Cincinnati Reds Fall in Extras


Mandatory Credit: Dale Zanine-USA TODAY Sports

On getaway day, the Cincinnati Reds played and lost in their first extra-inning game all season, as they fell 1-0 at the hands of the Atlanta Braves.

For the second day in a row, the bats refused to wake out of a slumber.  Amidst all the controversy and meticulous errors that were made, the Reds have no one to blame but themselves.  Johnny Cueto performed masterfully as usual, but had zero backing in his favor.

Just having a runner reach base against Julio Teheran was precious on this afternoon.  Joey Votto drew a walk in the first, but was stranded after both Brandon Phillips and Jay Bruce made outs.  Things did not get better from there.

Sans a sun-aided Brayan Pena double (that should have easily been ruled an error) and a Billy Hamilton infield bunt single that he beat by half a step, the Reds only mustered a single hit off Teheran.  His stuff was not particularly overpowering, but the mixing in of his slider at any point in the count made it nearly impossible for the Reds to combat. 

The combination of it being the conclusion of a 10-day, three city road trip probably had more of an impact than is let on.  For prolific hitters such as Votto and Phillips, returning home to the launching pad of Great American Ball Park sounds like paradise after having a single RBI each over the past week and a half.

A common criticism during the Dusty Baker Era was his lack of willingness to light a fire under his club.  Too often did the team look lethargic at the plate and fans and media alike clamored for a spit-flying, chair-tossing, toothpick-throwing chewing out of his ballclub.  It never happened.  The last time Dusty was ejected was 2011. 

No matter whom the baserunner may be, getting an extended lead against Johnny Cueto is a risky proposition.  B.J. Upton strayed just a bit too far and was nabbed off first for the second out of the first inning.  Unless—he wasn’t.  First base umpire Greg Gibson was standing on top of the play, yet he ruled Upton safe back at the bag.  A year ago, Votto may have had a few choice words and the inning would have continued.  Fans would have “oohed” and “aahed,” but the game would have been played without any controversy.

Instead, Bryan Price strolled out of the dugout to have the play taken under advisement.  Upon the first replay, it became clear as day that Upton was in fact out, and that Votto had applied the tag in a timely manner.  Even the Atlanta Brave fans knew it when the replay appeared in the ballpark, as a collective groan was let out.  Stunningly, Upton was deemed safe. 

From there, Bryan Price lost it.  Rightfully baffled by the call that nearly everyone in attendance saw as going one way, went the other.  Even the most hardcore Braves fan would be hard-pressed to say with a straight face that Upton was back in before the tag. 

The call had no impact on the final outcome directly, but it may have had some undocumented consequences.  Since the Reds were out of challenges, when Billy Hamilton attempted to steal second base in the top of the third and was ruled out, their hands were tied as far as challenging a call went.  Upon the first look at replay, shortstop Andrelton Simmons appeared to apply the ol’ “ghost tag,” as Hamilton came sliding in.  Even if Simmons did make contact, it was on the absolute other side of the bag from where the second base umpire was located.  Logically, the play should have been reviewed.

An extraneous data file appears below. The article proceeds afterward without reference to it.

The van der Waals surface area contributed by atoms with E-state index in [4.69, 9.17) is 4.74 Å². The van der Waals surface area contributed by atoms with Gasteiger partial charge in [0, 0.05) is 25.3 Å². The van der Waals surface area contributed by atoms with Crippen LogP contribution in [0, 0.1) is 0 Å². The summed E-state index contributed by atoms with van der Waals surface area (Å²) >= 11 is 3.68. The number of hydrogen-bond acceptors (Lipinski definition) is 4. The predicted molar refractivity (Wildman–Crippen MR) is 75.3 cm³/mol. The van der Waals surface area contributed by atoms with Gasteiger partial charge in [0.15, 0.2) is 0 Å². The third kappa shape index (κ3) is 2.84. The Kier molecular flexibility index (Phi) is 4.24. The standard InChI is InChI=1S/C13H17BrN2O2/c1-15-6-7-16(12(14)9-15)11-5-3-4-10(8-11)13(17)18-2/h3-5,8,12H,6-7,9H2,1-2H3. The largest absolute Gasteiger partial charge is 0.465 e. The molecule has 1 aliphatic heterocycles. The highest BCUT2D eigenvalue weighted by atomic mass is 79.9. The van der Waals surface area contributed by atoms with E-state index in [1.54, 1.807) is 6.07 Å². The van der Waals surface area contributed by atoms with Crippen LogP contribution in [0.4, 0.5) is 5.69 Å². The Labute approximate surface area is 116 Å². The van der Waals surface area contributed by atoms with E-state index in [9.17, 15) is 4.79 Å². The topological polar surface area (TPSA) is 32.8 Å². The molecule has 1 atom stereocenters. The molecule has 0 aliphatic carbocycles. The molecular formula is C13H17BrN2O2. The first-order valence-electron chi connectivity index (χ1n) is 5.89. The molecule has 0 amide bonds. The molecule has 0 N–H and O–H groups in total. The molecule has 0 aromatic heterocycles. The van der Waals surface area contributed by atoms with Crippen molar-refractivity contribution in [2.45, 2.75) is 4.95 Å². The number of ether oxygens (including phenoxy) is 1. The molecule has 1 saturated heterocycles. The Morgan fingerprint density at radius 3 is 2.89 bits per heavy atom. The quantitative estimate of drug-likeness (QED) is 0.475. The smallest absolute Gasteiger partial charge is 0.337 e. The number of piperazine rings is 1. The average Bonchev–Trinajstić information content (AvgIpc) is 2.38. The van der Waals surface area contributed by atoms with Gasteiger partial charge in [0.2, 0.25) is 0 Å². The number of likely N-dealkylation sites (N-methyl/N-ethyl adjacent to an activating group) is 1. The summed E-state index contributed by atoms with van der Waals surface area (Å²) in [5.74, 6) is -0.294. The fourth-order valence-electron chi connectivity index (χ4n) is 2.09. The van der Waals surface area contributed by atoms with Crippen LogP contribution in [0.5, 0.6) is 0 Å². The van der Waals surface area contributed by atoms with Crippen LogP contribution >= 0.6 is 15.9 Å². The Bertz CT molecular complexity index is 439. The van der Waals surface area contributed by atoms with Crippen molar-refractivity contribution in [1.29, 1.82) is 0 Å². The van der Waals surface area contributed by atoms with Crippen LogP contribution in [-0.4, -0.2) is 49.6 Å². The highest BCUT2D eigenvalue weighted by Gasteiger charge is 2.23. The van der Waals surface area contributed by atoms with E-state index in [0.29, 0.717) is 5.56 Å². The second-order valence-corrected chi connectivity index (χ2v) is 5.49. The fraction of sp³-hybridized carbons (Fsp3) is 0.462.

Herein lies the rub with the replay system.  What is it there for?  On the surface, it has been treated as a sideshow—much like how football has made the “going under the hood” method comical.  Just because the Reds no longer had a challenge, (which the umpires botched anyways!) does not mean they should be penalized later on in the contest by more inaccurate umpiring.  Either the league needs to be 100 percent in favor of replay, or do away with it altogether.  Any rational person can live with human error; but when logic is defied, it can cause an uproar.  Replay should be there to get calls right.  Because, isn’t that the point after all?

Lost amongst the disappointment and anger, was the fantastic start Johnny Cueto had for the sixth consecutive outing.  Lowering his ERA to a preposterous 1.15, Cueto went eight innings while allowing just three hits and three walks, while striking out 11.  Yet, his record sits at an underwhelming 2-2.

In the case of J.J. Hoover, things are becoming quite unfortunate.  He seemed to have gotten out of dodge when B.J. Upton hit a tapper back to the mound, but the ball glanced off his glove, allowing the inning to continue. 

On came Manny Parra (and not Sean Marshall?) to retire Freddie Freeman, who feasts on fastballs up in the zone.  With a 1-0 count, that is precisely what Parra threw him, and Freeman did not miss it.  The ball hit the warning track so quickly that not even Billy Hamilton could flank it down, despite his best attempt. 

Hoover is tagged with the loss, even though he was not allowed to finish his inning.  Cueto sits off on the side with a no decision despite another masterful start.

The road trip as a whole has concluded with the Reds going 5-5.  They sit at 11-14–not an impressive record by any means, but also not a disparaging one.  Their worst is in the rear view mirror; or at least we all hope.

Returning home for a week, the club will welcome in the Chicago Cubs.  Getting the start on Monday night will be Alfredo Simon, who looks to continue his impressive start to 2014.  The Cubs send their ace, Jeff Samardzija to the hill. 

Rain is in the area, but the two are expected to get underway at 7:10 p.m. on Monday night.